A weaker economy won’t solve the tech talent crunch overnight

But it could lead to more balance later this year

As bad economic news piles up seemingly on a daily basis, we don’t know what the future holds except that change is on the way. Although we are seeing layoffs and hiring freezes at some companies, it doesn’t necessarily mean the talent crunch will immediately abate.

There will likely be some lag before we start to see the tight job market we’ve experienced for the last couple of years begin to loosen. Even then, there are certain fields like engineering, data science and cybersecurity, where tech companies large and small could still struggle to find talent no matter what the macroeconomic conditions look like.

Over the last month, we have seen an increase in the number of startup layoff announcements at companies like Cameo, On Deck and Robinhood. Meanwhile, big companies like Netflix, Meta and Uber have announced hiring freezes, with the consumer streaming service throwing some layoffs into the mix as well.

Despite this onslaught of bad news, for now, most startup founders, investors and HR pros don’t see the job market magically improving for hiring departments, at least in the near term. That means the folks in charge of hiring are still going to have to shake the bushes for talent.

Matt Hoffman, partner and head of talent at VC firm M13 and a former HR pro, said for a lot of people, the desire to be a part of something and help it grow is in some ways a stronger motivator than perks and pay. That’s good news for startups looking for talent.

“I’ve always believed that people don’t join a company just for the economic benefits. They join for the opportunity to have an impact and to grow. And so in a lot of cases, it may be a more opportune time to take a chance in an early-stage company because you can focus on that long-term horizon, and you can get that opportunity to grow and have an impact,” Hoffman told me.

For employees, he said there will still be opportunities at good companies in any economic conditions, but attracting talent always comes down to creating a good place to work.

“Even in the tightest of economic environments — and we’re not there yet — there’s always going to be high demand for the best talent. Always. So the things that you need to do to attract, engage and retain these employees does not change,” he said.
“You have to create a great environment for people to work in. [ … ] You have to give them opportunities to grow. You have to give them meaningful work that’s going to impact the business and opportunity to do that stuff.”

As Hoffman noted, there are always going to be hot startups. As an example, Neo4j, which has raised over half-a-billion dollars, is still hiring with no plans to cut back, according to Kristin Thornby, chief people officer at the graph database company.

“We are not experiencing a hiring freeze or layoffs, so I really can’t comment on the impact. We are hiring like crazy and show no signs of slowing down,” she said.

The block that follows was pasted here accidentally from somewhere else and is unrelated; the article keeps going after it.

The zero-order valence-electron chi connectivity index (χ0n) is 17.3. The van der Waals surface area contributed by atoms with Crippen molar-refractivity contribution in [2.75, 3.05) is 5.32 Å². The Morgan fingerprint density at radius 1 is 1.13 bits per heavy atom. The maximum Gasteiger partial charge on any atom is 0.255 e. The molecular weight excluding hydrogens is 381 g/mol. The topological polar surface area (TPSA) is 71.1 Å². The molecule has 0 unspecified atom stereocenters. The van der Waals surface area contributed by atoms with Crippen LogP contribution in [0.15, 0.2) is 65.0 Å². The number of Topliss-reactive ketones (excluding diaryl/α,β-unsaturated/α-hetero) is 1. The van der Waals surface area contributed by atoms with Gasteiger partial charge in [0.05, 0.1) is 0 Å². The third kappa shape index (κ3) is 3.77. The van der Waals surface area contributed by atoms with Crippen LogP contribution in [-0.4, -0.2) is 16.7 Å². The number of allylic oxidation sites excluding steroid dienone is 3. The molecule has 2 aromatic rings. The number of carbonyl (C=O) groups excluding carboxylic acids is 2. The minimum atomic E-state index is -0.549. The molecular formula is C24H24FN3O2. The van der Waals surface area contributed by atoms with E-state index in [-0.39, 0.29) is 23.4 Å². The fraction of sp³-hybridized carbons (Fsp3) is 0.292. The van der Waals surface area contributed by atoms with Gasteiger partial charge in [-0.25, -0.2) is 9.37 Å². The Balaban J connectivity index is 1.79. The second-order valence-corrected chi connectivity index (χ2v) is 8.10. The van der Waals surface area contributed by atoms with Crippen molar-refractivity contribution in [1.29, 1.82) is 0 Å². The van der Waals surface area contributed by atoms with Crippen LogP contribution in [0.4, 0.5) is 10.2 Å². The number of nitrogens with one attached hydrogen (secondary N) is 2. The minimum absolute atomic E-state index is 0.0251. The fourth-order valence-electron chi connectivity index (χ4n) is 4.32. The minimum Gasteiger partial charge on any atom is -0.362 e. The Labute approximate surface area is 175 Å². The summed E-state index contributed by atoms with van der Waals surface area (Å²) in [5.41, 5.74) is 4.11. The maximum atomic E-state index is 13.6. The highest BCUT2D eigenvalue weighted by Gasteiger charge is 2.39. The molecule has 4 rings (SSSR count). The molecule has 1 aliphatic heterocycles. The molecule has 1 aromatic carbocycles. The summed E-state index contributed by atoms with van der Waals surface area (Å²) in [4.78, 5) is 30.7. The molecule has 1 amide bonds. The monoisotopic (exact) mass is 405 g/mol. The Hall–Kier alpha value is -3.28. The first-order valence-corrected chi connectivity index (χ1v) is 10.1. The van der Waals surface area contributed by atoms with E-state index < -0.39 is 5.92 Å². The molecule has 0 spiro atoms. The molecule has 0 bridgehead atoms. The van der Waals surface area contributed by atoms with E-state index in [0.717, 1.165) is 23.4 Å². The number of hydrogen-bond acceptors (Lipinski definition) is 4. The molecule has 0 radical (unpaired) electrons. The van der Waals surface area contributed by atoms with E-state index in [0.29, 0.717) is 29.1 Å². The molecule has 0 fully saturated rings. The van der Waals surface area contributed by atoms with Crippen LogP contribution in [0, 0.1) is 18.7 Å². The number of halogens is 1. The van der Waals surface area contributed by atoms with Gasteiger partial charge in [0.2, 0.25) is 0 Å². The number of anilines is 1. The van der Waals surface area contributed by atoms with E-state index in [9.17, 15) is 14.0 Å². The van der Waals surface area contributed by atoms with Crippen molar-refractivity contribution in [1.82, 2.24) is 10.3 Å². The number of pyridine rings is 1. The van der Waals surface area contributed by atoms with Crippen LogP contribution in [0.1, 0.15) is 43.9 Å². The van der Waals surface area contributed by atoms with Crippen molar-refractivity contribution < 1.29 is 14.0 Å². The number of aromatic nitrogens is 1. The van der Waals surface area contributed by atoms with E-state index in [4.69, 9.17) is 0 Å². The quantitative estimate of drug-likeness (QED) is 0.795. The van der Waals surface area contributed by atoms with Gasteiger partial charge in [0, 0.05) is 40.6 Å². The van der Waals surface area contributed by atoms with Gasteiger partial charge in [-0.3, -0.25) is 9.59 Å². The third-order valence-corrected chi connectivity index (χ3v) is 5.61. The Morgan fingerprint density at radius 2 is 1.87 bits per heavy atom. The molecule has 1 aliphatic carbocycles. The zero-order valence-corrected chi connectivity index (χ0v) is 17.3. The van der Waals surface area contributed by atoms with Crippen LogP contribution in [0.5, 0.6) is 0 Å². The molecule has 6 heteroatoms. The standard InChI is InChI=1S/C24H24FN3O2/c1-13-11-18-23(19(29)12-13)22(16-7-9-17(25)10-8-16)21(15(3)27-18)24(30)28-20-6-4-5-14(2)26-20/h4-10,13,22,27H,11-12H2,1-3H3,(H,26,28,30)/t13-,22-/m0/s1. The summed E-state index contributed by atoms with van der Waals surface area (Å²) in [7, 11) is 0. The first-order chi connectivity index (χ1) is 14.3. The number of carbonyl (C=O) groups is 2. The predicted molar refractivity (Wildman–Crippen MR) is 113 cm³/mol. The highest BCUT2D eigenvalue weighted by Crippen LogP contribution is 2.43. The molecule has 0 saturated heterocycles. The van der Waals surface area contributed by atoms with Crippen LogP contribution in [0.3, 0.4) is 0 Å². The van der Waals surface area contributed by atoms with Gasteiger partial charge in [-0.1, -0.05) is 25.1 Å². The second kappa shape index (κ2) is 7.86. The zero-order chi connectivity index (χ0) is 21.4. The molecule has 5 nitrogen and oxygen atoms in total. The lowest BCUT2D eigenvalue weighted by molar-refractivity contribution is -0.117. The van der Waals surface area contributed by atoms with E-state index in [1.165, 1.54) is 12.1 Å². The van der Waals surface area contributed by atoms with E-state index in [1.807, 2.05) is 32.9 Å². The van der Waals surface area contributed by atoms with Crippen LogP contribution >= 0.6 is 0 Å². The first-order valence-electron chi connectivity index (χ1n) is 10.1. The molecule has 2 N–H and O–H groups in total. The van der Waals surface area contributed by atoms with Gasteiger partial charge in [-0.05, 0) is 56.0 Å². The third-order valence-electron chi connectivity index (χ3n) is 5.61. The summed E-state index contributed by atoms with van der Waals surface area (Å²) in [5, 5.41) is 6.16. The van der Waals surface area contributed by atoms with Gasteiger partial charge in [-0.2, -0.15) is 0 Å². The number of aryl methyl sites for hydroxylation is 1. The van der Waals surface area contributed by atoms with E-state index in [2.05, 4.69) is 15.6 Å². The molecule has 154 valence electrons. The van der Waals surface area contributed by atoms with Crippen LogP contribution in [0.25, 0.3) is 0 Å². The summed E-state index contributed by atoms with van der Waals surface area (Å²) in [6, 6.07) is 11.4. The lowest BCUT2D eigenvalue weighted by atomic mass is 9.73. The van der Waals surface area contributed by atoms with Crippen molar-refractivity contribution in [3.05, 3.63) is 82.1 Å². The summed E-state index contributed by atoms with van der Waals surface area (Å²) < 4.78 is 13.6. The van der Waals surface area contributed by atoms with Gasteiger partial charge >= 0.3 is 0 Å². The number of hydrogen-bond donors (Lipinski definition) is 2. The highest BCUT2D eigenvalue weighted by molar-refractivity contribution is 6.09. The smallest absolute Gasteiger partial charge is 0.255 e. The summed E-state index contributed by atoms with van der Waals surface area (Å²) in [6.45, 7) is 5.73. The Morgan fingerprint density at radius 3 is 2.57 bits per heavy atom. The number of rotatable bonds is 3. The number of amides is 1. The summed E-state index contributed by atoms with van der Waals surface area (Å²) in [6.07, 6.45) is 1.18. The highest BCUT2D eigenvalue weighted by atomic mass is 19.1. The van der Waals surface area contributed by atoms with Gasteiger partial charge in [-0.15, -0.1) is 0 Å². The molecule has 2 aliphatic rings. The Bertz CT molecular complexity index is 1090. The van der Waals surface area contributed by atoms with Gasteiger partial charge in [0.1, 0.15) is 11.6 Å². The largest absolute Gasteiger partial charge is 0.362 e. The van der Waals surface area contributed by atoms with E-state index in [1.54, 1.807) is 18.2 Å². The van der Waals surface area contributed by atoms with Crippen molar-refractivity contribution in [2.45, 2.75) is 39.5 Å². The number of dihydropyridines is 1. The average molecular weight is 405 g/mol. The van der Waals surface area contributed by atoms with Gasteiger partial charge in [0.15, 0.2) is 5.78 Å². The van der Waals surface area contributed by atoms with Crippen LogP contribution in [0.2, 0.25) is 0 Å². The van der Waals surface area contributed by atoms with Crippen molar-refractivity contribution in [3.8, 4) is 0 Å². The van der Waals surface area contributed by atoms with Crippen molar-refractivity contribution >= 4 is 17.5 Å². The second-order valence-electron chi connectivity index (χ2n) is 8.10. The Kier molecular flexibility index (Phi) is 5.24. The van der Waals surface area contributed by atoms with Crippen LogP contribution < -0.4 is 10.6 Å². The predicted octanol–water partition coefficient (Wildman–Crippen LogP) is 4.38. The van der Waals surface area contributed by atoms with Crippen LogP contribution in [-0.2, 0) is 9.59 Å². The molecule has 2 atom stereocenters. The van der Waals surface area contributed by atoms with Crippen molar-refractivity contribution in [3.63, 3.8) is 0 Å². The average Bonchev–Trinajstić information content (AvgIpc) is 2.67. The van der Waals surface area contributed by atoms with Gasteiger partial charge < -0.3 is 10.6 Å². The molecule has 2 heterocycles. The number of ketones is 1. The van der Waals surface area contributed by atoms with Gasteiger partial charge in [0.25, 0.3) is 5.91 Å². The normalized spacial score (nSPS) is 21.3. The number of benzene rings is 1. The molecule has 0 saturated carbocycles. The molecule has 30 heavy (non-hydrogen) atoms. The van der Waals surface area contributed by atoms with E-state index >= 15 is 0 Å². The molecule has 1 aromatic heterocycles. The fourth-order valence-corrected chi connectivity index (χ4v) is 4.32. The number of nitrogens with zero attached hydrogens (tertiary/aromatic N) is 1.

It seems to come down to meaningful work. Thornby said that while it’s a challenge to get people in the door, once they do, it becomes an easier sell.

“We have high conversion rates once we get candidates into the process and they learn about the amazing work we’re doing at Neo4j, but we are always looking at new and innovative ways to find the best talent out there,” she said.

But Natalie Breece, senior vice president of people at fashion marketplace thredUP, expects a change that she believes will make it easier to find talent.

“There will likely be more candidates entering the market, which in turn will slow the pace of wage inflation. Employers who continue to hire will have an opportunity to engage more talent for their open roles. We may see a shift from a candidates’ market back to a more balanced dynamic,” she said.

Shweta Vohra, vice president of people at cloud security firm Lacework, said that even if hiring begins to loosen, the issues in the hiring process that developed throughout the pandemic are inescapable for companies.

“Burnout, the Great Resignation, and economic ebbs and flows are real, and they make the hiring climate that much more difficult,” she said. “So it’s important to not only focus on strategic hiring, but also to make sure those employees stay with the company over the long term.”

Hoffman said as things play out, it could require a change in mindset, even if the fundamentals of good hiring remain the same.

“Obviously, in a bull versus bear market, you switch from an abundance mindset to a scarcity mindset. And so people want to make sure your company is offering a stable environment,” he said.

Earlier-stage companies are going to have to convince potential employees that they won’t be out of business in six months. Once they clear that hurdle, he said it’s still about creating an exciting and enriching workplace.

Regardless of whether the economy falls into recession, we’ve seen employees taking control of their work lives during the pandemic. That has resulted in changing priorities in favor of a work-life balance. That’s unlikely to change whatever the economic conditions are.

Hiring may ease some as supply increases, but, as Hoffman noted, if you want to hire and retain talent, you need to run a good company. It’s not complicated.